U.S. Buy American demand gone from NAFTA as Canada, Mexico claim credit: sources


OTTAWA — The Canadian Press has learned the United States has backed down from its contentious Buy American demands for lucrative procurement projects in the renegotiation of the North American Free Trade Agreement.

Mexico and Canada are each taking credit for standing firm against the controversial U.S. position that would have effectively limited their respective countries’ ability to bid on valuable American government infrastructure projects.

Multiple sources, speaking on the condition of anonymity, cited the competing claims as one example of the animosity between Canada and Mexico that has arisen since Mexico reached its own NAFTA deal with the Trump administration last month.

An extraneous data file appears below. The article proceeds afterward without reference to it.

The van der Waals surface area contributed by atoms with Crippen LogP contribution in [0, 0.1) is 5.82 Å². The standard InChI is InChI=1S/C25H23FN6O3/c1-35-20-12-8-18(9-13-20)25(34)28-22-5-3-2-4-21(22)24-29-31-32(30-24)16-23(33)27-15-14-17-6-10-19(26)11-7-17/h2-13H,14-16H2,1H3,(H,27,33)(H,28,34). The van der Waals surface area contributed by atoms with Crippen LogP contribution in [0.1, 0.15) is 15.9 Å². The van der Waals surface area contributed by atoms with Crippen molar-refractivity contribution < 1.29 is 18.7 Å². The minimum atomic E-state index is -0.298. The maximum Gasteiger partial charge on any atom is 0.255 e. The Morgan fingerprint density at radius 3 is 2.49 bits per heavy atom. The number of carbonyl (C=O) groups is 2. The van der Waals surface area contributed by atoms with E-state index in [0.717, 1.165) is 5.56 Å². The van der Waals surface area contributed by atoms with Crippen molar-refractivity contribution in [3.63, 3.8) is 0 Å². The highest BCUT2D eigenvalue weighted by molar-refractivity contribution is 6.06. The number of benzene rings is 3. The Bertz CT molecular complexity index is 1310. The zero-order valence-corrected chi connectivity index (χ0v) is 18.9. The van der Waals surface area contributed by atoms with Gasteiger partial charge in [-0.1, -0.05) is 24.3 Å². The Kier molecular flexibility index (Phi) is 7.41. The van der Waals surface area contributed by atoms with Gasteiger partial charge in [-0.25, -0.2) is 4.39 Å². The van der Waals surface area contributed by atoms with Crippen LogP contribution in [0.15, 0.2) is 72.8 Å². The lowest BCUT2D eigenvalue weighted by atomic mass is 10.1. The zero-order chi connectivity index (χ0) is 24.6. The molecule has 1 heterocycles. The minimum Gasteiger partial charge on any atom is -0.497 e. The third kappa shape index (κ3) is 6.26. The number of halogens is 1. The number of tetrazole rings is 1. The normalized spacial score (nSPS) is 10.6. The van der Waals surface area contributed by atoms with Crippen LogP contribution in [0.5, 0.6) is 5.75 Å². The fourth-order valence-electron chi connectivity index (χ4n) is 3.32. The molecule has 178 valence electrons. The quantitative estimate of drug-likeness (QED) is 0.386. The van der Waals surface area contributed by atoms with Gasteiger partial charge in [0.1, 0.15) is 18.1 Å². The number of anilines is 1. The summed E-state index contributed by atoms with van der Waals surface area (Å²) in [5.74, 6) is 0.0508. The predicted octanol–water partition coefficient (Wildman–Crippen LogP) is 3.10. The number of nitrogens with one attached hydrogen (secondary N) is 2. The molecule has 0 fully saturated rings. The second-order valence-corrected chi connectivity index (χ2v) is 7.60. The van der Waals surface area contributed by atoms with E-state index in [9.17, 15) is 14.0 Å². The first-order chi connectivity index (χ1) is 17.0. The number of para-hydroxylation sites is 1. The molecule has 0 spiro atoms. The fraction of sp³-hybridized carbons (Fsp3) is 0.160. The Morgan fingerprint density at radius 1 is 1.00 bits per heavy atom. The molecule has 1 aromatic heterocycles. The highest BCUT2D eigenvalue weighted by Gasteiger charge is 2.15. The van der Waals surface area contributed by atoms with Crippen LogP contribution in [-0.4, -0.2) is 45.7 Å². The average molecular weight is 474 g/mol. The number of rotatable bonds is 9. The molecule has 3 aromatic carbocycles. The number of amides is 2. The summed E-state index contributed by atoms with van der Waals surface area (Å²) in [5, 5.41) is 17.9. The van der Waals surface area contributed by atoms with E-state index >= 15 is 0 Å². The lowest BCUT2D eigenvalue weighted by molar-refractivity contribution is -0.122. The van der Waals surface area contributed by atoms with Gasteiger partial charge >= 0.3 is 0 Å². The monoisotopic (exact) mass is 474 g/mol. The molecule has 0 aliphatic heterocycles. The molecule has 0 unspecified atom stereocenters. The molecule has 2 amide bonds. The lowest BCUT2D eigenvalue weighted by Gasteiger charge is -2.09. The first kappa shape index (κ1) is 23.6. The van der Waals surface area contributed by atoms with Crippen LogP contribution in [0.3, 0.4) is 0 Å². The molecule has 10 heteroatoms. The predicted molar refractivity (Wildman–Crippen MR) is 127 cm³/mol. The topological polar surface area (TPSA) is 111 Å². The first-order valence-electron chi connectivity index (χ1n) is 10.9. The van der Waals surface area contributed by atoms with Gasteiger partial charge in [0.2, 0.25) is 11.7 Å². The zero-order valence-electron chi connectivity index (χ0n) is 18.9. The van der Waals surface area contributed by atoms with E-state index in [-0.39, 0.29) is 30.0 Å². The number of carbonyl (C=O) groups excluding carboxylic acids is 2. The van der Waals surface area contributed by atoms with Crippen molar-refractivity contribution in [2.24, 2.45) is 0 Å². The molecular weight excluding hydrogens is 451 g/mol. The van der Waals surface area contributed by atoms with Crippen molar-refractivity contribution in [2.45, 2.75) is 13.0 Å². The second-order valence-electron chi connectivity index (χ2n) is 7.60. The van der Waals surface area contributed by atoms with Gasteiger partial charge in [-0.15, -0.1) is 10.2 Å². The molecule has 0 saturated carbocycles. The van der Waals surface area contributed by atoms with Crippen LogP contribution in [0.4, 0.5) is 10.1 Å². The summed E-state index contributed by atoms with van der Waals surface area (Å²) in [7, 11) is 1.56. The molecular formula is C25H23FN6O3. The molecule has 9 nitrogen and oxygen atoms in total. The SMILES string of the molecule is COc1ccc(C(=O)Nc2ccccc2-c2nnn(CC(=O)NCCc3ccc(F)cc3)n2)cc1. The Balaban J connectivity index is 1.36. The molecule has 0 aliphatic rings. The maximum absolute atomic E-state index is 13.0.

Canada and the United States are trying to renegotiate their portion of the three-country trade pact, but major sticking points such as dairy, dispute resolution and culture remain.

Canada has credited Mexico with making significant concessions in its deal with the U.S. on automobiles and for permitting large wage increases for Mexican auto workers.

But sources say Mexico has done much of the “heavy lifting” on getting the Americans to back down on its demand to limit the ability of Canadian and Mexican firms to bid on U.S. infrastructure projects, while seeking greater access for American firms to Mexican and Canadian government projects.

The Canadian Press